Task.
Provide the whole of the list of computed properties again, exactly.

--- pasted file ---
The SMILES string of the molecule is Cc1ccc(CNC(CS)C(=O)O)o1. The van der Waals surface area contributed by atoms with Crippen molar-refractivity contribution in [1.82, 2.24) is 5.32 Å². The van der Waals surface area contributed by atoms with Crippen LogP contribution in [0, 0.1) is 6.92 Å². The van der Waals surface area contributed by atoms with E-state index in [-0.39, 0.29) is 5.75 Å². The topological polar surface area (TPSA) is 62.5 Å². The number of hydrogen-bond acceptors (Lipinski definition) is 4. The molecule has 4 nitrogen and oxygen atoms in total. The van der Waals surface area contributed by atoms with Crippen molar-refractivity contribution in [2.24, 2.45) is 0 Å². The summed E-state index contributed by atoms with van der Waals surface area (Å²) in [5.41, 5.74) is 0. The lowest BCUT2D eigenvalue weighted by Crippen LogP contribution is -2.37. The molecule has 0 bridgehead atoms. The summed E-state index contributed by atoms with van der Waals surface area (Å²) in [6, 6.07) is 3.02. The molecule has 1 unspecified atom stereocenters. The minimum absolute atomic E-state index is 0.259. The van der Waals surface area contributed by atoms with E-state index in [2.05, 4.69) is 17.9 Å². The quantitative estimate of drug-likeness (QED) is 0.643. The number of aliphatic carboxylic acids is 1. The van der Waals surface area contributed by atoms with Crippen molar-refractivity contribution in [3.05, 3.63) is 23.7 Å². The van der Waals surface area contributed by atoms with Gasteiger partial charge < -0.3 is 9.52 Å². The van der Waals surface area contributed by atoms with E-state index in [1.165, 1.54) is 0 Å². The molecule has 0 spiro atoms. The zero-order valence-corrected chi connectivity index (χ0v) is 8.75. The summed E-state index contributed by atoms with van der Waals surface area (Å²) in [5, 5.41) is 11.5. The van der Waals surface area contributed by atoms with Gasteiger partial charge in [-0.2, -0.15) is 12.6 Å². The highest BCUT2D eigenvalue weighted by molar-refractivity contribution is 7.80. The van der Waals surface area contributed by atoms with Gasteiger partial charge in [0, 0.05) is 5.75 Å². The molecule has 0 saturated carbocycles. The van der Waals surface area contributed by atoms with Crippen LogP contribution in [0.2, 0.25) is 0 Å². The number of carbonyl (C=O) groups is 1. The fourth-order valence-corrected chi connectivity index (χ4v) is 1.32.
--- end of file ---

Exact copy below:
The SMILES string of the molecule is Cc1ccc(CNC(CS)C(=O)O)o1. The van der Waals surface area contributed by atoms with Crippen molar-refractivity contribution in [1.82, 2.24) is 5.32 Å². The van der Waals surface area contributed by atoms with Crippen LogP contribution in [0, 0.1) is 6.92 Å². The van der Waals surface area contributed by atoms with E-state index in [-0.39, 0.29) is 5.75 Å². The topological polar surface area (TPSA) is 62.5 Å². The number of hydrogen-bond acceptors (Lipinski definition) is 4. The molecule has 4 nitrogen and oxygen atoms in total. The van der Waals surface area contributed by atoms with Crippen molar-refractivity contribution in [2.24, 2.45) is 0 Å². The summed E-state index contributed by atoms with van der Waals surface area (Å²) in [5.41, 5.74) is 0. The lowest BCUT2D eigenvalue weighted by Crippen LogP contribution is -2.37. The molecule has 0 bridgehead atoms. The summed E-state index contributed by atoms with van der Waals surface area (Å²) in [6, 6.07) is 3.02. The molecule has 1 unspecified atom stereocenters. The minimum absolute atomic E-state index is 0.259. The van der Waals surface area contributed by atoms with E-state index in [2.05, 4.69) is 17.9 Å². The quantitative estimate of drug-likeness (QED) is 0.643. The number of aliphatic carboxylic acids is 1. The van der Waals surface area contributed by atoms with Crippen molar-refractivity contribution in [3.05, 3.63) is 23.7 Å². The van der Waals surface area contributed by atoms with Gasteiger partial charge < -0.3 is 9.52 Å². The van der Waals surface area contributed by atoms with E-state index in [1.165, 1.54) is 0 Å². The molecule has 0 spiro atoms. The zero-order valence-corrected chi connectivity index (χ0v) is 8.75. The summed E-state index contributed by atoms with van der Waals surface area (Å²) in [5, 5.41) is 11.5. The van der Waals surface area contributed by atoms with Gasteiger partial charge in [-0.2, -0.15) is 12.6 Å². The highest BCUT2D eigenvalue weighted by molar-refractivity contribution is 7.80. The van der Waals surface area contributed by atoms with Gasteiger partial charge in [0, 0.05) is 5.75 Å². The molecule has 0 saturated carbocycles. The van der Waals surface area contributed by atoms with Crippen LogP contribution in [0.2, 0.25) is 0 Å². The number of carbonyl (C=O) groups is 1. The fourth-order valence-corrected chi connectivity index (χ4v) is 1.32.